This past year I have been studying via the American Tap Dance Foundation’s Teacher Training Program and am now the proud holder of a level 1 certificate from them. It has been a wonderful, eye-opening, rhythm-fest of a year and I have to say I am a better dancer and teacher for it.

 Getting Started

I stumbled upon this program a little by chance. I was trawling the internet looking for a program, a pedagogy, something that would truly ground me in the type of tap I teach. You see, I live in Europe, I grew up in the UK syllabus-regimented world of tap…and when I stepped foot into the American world of tap, one thing became painfully clear, the syllabus was woefully under-preparing and under-performing for the greater world of tap.

Initially, this realisation was quite depressing because percussive dance had always been my strongest genre. When I competed I won my most awards for percussive forms as I competed both tap and heavy shoe Irish, and I wish I had been given the chance to truly challenge myself back when I was in my dancing prime. However, as I have always approached anything related to dance in my life, I realised that this was an opportunity for growth and so I strode forth into the rhythmically wonderful world of American tap, the tap I teach: rhythm tap. I wanted the chance to go back to its roots and gain a more pedagogical understanding of the form, and that’s when I found the ATDF website and a curriculum which would provide just that.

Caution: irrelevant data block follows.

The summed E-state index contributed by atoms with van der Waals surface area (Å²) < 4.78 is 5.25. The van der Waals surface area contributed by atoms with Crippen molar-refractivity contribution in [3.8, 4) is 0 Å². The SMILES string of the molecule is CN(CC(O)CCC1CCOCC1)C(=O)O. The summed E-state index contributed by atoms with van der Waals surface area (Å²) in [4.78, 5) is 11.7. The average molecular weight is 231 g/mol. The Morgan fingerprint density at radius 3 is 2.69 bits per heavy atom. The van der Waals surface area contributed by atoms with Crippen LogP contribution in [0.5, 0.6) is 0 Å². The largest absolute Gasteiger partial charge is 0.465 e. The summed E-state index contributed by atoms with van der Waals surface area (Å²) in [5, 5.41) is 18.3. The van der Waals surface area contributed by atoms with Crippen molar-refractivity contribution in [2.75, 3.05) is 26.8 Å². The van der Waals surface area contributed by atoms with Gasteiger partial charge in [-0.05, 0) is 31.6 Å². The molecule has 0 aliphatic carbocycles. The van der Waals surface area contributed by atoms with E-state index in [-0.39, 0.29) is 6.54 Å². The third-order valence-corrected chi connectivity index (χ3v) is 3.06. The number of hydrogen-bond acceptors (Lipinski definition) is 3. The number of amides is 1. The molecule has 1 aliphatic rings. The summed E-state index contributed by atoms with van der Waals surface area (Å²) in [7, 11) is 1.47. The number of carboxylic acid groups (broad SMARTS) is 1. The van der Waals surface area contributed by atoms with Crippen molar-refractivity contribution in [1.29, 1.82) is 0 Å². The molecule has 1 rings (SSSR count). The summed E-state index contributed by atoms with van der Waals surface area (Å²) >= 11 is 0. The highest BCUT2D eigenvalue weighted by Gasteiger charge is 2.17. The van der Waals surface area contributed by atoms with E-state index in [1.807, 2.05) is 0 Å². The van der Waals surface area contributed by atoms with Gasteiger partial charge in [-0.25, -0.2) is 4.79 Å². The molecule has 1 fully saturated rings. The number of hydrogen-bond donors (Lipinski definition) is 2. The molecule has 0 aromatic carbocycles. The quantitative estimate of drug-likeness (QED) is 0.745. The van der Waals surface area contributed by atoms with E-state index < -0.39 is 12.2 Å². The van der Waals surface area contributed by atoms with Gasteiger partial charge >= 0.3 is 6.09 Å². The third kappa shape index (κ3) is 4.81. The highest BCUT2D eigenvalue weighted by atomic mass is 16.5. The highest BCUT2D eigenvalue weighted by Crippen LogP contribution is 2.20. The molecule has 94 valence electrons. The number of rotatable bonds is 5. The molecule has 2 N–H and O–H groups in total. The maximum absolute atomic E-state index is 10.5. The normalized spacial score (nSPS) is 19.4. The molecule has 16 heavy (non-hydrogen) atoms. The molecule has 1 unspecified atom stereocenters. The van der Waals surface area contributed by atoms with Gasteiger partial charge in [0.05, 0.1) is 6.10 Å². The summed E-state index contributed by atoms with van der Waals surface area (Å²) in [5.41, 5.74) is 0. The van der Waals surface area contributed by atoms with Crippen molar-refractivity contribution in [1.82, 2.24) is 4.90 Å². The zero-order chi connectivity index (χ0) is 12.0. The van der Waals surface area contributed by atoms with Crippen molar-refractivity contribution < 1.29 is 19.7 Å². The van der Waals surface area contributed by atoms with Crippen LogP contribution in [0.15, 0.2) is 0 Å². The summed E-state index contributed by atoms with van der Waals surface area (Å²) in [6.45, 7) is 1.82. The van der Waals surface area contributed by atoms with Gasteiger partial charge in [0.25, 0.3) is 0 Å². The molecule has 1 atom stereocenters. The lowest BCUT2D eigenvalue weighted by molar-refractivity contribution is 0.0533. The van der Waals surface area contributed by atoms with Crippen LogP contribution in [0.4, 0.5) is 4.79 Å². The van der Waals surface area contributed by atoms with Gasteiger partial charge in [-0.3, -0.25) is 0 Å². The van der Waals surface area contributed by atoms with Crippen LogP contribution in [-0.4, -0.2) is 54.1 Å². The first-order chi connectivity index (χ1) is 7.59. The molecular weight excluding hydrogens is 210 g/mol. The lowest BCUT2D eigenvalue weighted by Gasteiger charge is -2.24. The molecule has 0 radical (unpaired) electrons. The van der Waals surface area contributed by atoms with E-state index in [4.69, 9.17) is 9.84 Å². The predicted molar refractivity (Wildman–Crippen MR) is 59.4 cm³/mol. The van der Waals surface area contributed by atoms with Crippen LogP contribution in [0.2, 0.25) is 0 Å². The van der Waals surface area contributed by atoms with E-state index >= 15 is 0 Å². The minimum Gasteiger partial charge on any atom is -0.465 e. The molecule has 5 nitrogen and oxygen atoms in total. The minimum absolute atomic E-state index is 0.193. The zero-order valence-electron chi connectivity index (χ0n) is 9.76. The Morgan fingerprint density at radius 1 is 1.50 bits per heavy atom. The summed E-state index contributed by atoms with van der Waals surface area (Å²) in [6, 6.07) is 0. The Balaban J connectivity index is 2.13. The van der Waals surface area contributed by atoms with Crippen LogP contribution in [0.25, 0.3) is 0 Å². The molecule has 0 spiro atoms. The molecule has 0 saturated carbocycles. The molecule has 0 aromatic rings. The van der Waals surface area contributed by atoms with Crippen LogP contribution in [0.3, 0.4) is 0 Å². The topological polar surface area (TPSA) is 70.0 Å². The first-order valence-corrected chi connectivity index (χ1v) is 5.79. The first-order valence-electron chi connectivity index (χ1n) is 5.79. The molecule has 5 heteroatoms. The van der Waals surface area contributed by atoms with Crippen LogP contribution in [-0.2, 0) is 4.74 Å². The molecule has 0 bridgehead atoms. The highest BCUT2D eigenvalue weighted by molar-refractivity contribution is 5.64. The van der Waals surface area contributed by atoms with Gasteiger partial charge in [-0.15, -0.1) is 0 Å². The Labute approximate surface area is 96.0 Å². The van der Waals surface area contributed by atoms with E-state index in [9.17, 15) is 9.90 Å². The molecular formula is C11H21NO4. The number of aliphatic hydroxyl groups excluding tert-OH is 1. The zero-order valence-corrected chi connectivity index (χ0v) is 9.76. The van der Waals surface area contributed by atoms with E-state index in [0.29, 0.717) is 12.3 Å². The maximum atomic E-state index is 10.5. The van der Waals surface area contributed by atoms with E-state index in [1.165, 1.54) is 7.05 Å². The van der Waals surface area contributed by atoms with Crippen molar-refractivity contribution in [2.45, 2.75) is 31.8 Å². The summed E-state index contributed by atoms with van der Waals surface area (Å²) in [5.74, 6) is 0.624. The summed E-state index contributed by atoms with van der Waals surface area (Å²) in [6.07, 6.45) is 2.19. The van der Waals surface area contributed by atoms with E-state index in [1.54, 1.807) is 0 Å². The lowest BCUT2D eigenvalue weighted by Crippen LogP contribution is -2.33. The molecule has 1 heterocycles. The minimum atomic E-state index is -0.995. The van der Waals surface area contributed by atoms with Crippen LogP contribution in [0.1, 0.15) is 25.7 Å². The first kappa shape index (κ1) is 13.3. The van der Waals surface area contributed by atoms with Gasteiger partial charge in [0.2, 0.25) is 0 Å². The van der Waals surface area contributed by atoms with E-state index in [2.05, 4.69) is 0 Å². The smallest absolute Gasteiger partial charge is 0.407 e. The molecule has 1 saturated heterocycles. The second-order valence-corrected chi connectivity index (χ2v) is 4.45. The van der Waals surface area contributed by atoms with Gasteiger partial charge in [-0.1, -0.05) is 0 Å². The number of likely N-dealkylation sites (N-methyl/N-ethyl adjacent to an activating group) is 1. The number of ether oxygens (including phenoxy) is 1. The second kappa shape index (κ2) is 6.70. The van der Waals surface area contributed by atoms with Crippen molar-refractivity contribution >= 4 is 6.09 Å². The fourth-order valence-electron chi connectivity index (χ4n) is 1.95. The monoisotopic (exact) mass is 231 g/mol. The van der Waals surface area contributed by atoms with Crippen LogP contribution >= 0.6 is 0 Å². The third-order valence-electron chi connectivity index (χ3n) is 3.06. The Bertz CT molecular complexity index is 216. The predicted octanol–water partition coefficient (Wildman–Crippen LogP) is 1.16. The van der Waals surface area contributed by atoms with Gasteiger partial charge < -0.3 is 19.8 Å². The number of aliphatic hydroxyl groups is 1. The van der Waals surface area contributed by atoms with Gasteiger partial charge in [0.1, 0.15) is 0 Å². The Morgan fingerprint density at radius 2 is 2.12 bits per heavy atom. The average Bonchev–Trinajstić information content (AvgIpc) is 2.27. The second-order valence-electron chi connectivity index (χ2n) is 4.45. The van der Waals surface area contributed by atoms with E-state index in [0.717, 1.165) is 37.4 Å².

Almost two years ago now, I set to and applied for their level one training. I spent my Christmas holidays in the studio choreographing and videoing the necessary application materials, and I applied early to take advantage of the discount because transatlantic flights and NYC accommodation in addition to the fees was no small sum. And then shortly after New Years 2018, as I was sitting down to dinner with my husband, I received an email that had me dancing round the dining table, I had been accepted, and the tap was on.

The Program


The ATDF Tap Teacher Training (TTT) Program is delivered in two parts, a week’s intensive in NYC, and a year of mentorship and submission of assignments over the year following. I believe it is this setup which sets the program apart. We can all go to festivals and take class, but the lessons are usually delivered to the teens in the room, and the focus is normally on some combo (although some festivals are now providing a teacher track, yay!). And while taking class is always good, it rarely digs teacher-deep into technique, or composition, or teaching methods. This program provides that (but don’t confuse it with a festival, there are no prizes for being the best or fastest dancer in the room).